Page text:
Baked potato, hot dog, burger: and so read your menu at festivals the country over for the best part of forever. Stomachs have long been satiated but often saddened at uninspiring festival food stands. Seen merely as sustenance to survive three days in mud, sunshine and music, stallholders of the yesteryear rarely made claim to supreme quality or incredible taste beyond the necessity of lining you up for another beer. But as one of the greats once said, these times they are a-changing, and food on the go is no exception.

Festival organisers have begun to realise there is food beyond the cheap and easy – colour, taste and quality is now making the lineup. They know people don’t want the “bog standard” anymore, says Street Kitchen‘s Mark Jankel, whose truck has made a number of field appearances this year, including Glastonbury, Silverstone Classic and Download. And after working across different environments and punter masses, Jankel’s conclusion is simple: “We will not compromise our standards to produce cheaper food.”

Sourced Market Founder, Ben O’Brien says that while they’ve been curating quality food in various festival settings for six years, the hunt for quality food has only recently become mainstream. “I used to work in the music business and spent a lot of time at festivals where the food was typically poor,” says Ben. “Over that period of time the food has moved from farmer’s market producers to street food – and the food itself has become more inventive and better quality.”

But punters are now actively seeking quality food, he says. “Just a couple of years ago we’d do an event and we’d have some higher quality food, maybe at a higher price, and some would make a comment that it was quite expensive. But that’s happening less and less at the more mainstream events.” Now, he says, it’s no rarity to hear comments from the line proclaiming it was the best version of the dish they’d ever had.

Given the quality of ingredient sourcing and cooking approach so many vendors pride themselves in, there’s a not-so-fine line between delivering low cost while maintaining a high volume/high quality output. One of the summer’s biggest events was British Summer Time in Hyde Park, amassing a crowd of 65,000. “It’s a mission in itself trying to cater to an audience that size, because street food is cooked to order,” says O’Brien. “It’s great at a few hundred portions, but when you’ve got a big event with a huge rush at certain points – normally before main act or just before support – suddenly everyone wants food and logistically it is quite hard.”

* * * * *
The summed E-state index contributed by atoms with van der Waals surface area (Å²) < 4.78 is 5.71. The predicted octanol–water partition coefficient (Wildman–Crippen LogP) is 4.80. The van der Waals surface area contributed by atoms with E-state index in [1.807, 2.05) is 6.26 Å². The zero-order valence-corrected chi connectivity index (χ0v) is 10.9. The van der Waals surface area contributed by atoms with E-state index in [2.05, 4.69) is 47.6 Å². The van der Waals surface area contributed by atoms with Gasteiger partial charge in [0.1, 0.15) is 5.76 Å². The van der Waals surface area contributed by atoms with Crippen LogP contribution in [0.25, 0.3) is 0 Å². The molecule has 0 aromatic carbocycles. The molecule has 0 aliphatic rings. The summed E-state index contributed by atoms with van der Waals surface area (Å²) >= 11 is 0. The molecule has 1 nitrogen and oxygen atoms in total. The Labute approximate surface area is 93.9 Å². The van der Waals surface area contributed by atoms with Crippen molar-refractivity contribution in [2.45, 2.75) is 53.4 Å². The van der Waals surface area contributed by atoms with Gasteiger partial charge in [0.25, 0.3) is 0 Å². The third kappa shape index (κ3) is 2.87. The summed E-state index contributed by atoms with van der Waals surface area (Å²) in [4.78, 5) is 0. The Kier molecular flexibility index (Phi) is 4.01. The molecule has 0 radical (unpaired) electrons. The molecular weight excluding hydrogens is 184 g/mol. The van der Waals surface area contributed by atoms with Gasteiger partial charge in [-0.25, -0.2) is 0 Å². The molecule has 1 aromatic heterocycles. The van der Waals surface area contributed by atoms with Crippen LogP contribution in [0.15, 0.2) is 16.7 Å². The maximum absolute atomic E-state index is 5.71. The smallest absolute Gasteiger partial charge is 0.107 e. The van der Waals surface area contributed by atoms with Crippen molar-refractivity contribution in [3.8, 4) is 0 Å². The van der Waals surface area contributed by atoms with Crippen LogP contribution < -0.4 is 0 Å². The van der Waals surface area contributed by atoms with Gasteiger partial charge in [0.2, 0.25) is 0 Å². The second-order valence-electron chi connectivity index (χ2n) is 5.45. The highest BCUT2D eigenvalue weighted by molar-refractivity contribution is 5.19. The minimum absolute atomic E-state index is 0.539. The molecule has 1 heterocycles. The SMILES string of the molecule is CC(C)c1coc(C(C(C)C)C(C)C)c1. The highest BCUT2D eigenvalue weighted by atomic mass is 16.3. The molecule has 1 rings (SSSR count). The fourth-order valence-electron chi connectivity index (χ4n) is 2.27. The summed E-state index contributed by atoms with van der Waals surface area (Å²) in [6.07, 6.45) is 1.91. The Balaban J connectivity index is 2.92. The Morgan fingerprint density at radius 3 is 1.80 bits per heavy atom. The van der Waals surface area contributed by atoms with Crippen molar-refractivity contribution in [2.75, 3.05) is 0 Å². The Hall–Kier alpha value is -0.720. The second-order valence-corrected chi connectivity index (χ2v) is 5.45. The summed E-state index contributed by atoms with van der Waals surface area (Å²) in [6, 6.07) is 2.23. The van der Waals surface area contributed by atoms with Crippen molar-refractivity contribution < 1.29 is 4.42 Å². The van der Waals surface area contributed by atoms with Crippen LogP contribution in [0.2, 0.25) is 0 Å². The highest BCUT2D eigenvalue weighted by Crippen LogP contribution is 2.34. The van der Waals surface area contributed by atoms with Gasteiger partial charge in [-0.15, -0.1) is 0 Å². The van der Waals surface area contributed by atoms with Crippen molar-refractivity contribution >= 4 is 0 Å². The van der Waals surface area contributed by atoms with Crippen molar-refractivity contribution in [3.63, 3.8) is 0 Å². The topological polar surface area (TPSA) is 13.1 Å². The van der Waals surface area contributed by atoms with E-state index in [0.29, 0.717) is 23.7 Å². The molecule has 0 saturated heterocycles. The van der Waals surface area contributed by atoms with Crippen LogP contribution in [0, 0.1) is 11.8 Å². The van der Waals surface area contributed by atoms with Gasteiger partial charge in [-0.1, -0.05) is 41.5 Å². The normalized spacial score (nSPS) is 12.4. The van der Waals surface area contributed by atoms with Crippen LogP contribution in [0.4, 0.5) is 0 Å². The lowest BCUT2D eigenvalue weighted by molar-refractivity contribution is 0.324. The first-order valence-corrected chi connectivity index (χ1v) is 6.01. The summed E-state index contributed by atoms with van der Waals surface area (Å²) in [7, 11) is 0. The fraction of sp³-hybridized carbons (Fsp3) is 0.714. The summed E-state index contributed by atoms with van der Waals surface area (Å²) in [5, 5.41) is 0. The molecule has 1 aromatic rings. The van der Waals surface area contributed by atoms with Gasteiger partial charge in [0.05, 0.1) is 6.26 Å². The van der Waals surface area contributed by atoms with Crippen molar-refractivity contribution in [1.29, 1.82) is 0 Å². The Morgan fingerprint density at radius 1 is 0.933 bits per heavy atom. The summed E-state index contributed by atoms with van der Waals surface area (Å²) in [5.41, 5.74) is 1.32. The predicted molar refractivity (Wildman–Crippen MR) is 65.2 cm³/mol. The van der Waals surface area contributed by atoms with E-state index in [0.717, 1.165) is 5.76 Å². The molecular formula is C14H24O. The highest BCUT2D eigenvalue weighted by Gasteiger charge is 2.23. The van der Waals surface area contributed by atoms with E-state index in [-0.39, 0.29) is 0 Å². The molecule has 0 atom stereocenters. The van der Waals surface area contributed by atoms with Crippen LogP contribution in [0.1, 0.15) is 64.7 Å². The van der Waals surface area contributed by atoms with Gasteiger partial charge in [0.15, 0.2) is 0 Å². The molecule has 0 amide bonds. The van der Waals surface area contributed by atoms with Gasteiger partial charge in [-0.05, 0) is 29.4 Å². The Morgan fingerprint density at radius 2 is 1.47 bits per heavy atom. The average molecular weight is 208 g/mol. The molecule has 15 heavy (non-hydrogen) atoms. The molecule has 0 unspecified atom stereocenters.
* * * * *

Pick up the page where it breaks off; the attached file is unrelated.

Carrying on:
Operating at a 20-fold increase on their usual output at any given street market, but Street Kitchen says upscaling production without skyrocketing their own costs is a challenge, especially when factoring in larger pitch costs and organiser commission.

“Organisers need to be understanding and nurturing to new providers,” says Jankel. “They need to think: ‘if we want better food, better costs more.’ Therefore they need to take money from previous years and put that into quality.”

And with maintenance of quality comes complication, as Rōla Wala‘s Mark Wright says: “Working the festivals requires a bit more thought to keep the integrity of your product. You have to think really hard about service delivery at the other end too. We have so many different parts that it’s a serious job to get it produced.”

Not only is there cost to consider, but the logistics of how the food will be prepared as well. On the street, typically everything is cooked fresh to order. Jankel says three days were spent preparing food before heading to any given festival. As does Wright, who cooks before the event and stores it in a blast chiller, ready for use. “It makes you improve your food,” he says. “But the logistics can be a nightmare, and we’ve had some massive problems in the past. There’s a lot of food you need to transport and store once you’re there. There are additional costs for extra storage or to hire a fridge van. When you look at the ‘old school’ with higher turnover, those costs are more viable, but this is our biggest challenge.”

The influx of street food vendors providing greater choice and quality has amassed a mixed crowd of food-loving followers. Yet it also introduces the swathes that came to simply enjoy the party to vendors who’ve earned their popularity in a different city. And it’s this mix, says Wright, that gives vendors the opportunity for “testing and refining” to a wider audience. “It’s useful because you can put your food in front of more people,” he says. “I asked everyone for feedback and those that do always come up with something good.”

As such, an altogether new breed of music and food festivals has been born – think Wilderness Festival with its extensive programme of banquets and feasts featuring top restaurants and street vendors, or the Big Feastival, whose headline act is celebrity chefs, pop-up restaurants and cookery demos with a side of music. Not only is quality being celebrated, but let’s face it, a good dose of healthy grub is the only thing that’s going to keep you from feeling zombie-like at the end of a weekend of hard partying. Yes, there’s a lot of preparatory elements to consider, as well as weather says O’Brien (which can affect turnout and therefore  food stock and staff), but the big buzz for street food vendors is coming face-to-face with a much bigger crowd than usual, who can give that instant feedback that’s so priceless. 

“Common feedback was ‘If I’d known about you at the start of the weekend – I wouldn’t have eaten elsewhere’,” says Jankel. “It shows an appreciation of good food.” And what could be better than that?

 

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